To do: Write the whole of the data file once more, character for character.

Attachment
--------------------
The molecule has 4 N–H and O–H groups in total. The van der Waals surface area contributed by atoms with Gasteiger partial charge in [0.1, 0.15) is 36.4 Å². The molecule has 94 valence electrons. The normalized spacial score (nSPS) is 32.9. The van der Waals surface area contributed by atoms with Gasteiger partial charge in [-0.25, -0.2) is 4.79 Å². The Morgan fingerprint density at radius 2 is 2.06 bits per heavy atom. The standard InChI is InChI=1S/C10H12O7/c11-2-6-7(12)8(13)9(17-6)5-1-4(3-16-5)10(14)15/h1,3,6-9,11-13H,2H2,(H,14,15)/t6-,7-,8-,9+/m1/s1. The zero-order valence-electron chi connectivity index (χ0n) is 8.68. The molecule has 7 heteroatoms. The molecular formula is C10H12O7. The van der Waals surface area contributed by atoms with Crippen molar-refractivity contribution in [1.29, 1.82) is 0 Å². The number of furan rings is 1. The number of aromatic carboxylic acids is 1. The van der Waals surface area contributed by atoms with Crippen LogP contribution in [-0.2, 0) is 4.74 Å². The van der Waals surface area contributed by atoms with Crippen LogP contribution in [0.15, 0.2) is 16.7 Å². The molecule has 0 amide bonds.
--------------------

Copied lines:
The molecule has 4 N–H and O–H groups in total. The van der Waals surface area contributed by atoms with Gasteiger partial charge in [0.1, 0.15) is 36.4 Å². The molecule has 94 valence electrons. The normalized spacial score (nSPS) is 32.9. The van der Waals surface area contributed by atoms with Gasteiger partial charge in [-0.25, -0.2) is 4.79 Å². The Morgan fingerprint density at radius 2 is 2.06 bits per heavy atom. The standard InChI is InChI=1S/C10H12O7/c11-2-6-7(12)8(13)9(17-6)5-1-4(3-16-5)10(14)15/h1,3,6-9,11-13H,2H2,(H,14,15)/t6-,7-,8-,9+/m1/s1. The zero-order valence-electron chi connectivity index (χ0n) is 8.68. The molecule has 7 heteroatoms. The molecular formula is C10H12O7. The van der Waals surface area contributed by atoms with Crippen molar-refractivity contribution in [1.29, 1.82) is 0 Å². The number of furan rings is 1. The number of aromatic carboxylic acids is 1. The van der Waals surface area contributed by atoms with Crippen LogP contribution in [-0.2, 0) is 4.74 Å². The van der Waals surface area contributed by atoms with Crippen LogP contribution in [0.15, 0.2) is 16.7 Å². The molecule has 0 amide bonds.